After the trauma of being breathalysed last night I woke up bright and early and enjoyed an hour listening to the birds with a large cup of tea.
Another sourdough loaf has just gone in the oven. Sunday, here we go. The sun is shining and I’m feeling good today.
Mission today is to try out a recipe we fancy. We normally struggle to try out new recipes during the summer months as we’re too busy. Not this year.
But no new recipe for lunch. I returned to an old favourite. Pan-fried Halloumi with a caper, lime and coriander dressing. Halloumi is notoriously difficult to find here in France so I brought it back from England (in October 2019 would you believe – don’t worry it has a very long use by date). It has sat in the fridge ever since destined for this very dish. Very much a summer lunch, it wakes the palate with its bright sharp flavours.
This afternoon we drove down to our friend’s house in the next village to pick cherries from their tree. As we drove along the ‘coteau’ (the limestone ridge) we noticed how the potagers all along the way have planted their tomatoes now. I love the way people grow things in France. Well in the countryside they do anyway. Even the tinest gardens make way for a few herbs or vegetables, a row of raspberries or a few courgettes.
Along the river road where the houses opposite each own a strip of land, the vegetable plots are a bit more serious. Rows and rows of tiny lettuces, potatoes, courgettes, aubergines, flowers for cutting, tomatoes and herbs. Tended by eldery men (mostly) wearing blue trousers and sporting caps, often with walking sticks. They proudly pass their days planting, hoeing and watering, thinning and then harvesting their own produce.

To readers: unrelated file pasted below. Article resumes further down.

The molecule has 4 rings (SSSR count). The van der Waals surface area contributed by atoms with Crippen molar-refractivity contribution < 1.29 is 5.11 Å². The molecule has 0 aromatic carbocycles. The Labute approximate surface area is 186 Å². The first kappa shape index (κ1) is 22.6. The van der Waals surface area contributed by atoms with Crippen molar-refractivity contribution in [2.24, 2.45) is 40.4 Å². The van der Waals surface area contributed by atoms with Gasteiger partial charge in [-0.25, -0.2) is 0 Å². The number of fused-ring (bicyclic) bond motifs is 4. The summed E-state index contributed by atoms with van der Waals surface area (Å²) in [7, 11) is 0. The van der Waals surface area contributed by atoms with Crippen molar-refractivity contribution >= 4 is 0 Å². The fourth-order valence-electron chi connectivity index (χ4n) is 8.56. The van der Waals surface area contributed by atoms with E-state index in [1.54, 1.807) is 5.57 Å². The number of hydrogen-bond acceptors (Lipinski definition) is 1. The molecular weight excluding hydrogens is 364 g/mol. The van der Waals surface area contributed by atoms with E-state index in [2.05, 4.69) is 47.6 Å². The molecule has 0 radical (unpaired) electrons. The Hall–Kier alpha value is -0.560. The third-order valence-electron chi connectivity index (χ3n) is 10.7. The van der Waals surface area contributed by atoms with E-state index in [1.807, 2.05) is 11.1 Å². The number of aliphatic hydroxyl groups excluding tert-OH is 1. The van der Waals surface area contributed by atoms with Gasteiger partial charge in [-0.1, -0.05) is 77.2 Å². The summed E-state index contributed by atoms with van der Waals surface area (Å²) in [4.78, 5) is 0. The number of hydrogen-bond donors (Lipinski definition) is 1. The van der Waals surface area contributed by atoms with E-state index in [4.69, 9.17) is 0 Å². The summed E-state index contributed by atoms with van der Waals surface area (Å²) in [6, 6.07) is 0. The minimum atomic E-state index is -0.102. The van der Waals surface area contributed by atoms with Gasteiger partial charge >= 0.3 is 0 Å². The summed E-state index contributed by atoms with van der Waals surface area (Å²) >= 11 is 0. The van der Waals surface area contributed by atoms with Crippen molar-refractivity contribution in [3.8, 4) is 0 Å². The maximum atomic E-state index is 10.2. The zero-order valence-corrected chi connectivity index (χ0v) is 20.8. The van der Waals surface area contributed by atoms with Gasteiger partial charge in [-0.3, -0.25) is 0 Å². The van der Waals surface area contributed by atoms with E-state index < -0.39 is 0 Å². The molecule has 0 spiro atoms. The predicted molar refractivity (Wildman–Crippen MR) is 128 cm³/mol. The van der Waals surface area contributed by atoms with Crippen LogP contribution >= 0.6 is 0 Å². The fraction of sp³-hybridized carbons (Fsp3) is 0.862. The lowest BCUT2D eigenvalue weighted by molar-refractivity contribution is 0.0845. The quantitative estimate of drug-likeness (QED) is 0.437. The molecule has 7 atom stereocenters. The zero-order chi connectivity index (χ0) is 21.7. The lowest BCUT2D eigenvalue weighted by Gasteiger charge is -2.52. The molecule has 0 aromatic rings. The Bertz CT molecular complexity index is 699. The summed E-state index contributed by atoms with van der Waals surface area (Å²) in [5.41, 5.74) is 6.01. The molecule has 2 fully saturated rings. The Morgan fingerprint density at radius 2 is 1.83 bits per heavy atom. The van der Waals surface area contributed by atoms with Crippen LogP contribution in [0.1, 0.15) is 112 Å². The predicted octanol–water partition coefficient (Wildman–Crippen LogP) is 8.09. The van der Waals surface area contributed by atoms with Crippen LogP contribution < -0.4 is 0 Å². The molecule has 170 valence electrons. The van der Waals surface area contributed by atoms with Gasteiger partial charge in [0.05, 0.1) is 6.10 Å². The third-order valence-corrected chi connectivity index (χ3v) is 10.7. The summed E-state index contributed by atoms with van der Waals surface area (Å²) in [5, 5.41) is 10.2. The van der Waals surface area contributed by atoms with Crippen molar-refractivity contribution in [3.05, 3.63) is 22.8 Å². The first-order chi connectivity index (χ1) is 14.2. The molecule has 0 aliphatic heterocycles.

And then, (for the most part), the eldery ladies come along and gather the produce which they take home. Raspberries and strawberries are made into jams and tarts, courgettes, aubergines, onions and peppers turned into ratatouille, green beans picked and preserved, excess fruit and vegetables put into pickles and chutneys. Nothing is wasted, everything is either eaten or preserved.
This is the rhythm of life in the Loire. And we love it.
We were laughing with each other. Nigel is the one who does all the gardening. I like to garden too but have other things to occupy my time at the moment. We were wondering if we would be the same when we are old. “But you do the gardening so I won’t have a potager will I?” I said
“Of course you will” he replied. “We’ll each have a potager”.
And I laughed “A neat and tidy one with everything in perfect rows and all the canes that support the tomatoes at the same height in yours, and a ramshackle disorderly one with random fruit and veg in mine”.
“That’s right” he said. We’ll have them labelled so there can be no confusion. Nigel’s potager and Cathy’s potager”.
I don’t think we’ll need a sign. Everyone will know whose is whose.
We arrived at the house and drove up the windy path from the road. The grass was long and blowing gently in the wind as it brushed the underside of the car. The old cherry tree was there on the right hand side.
Not a cherry in sight. We were too late. Someone else got there before us. We could see the long grass had been trodden down around the trunk of the tree. French people are such foragers. This would have been an opportunity they wouldn’t miss. Knowing the owners of the house were not there they would seize the moment and harvest the fruit. I don’t blame them.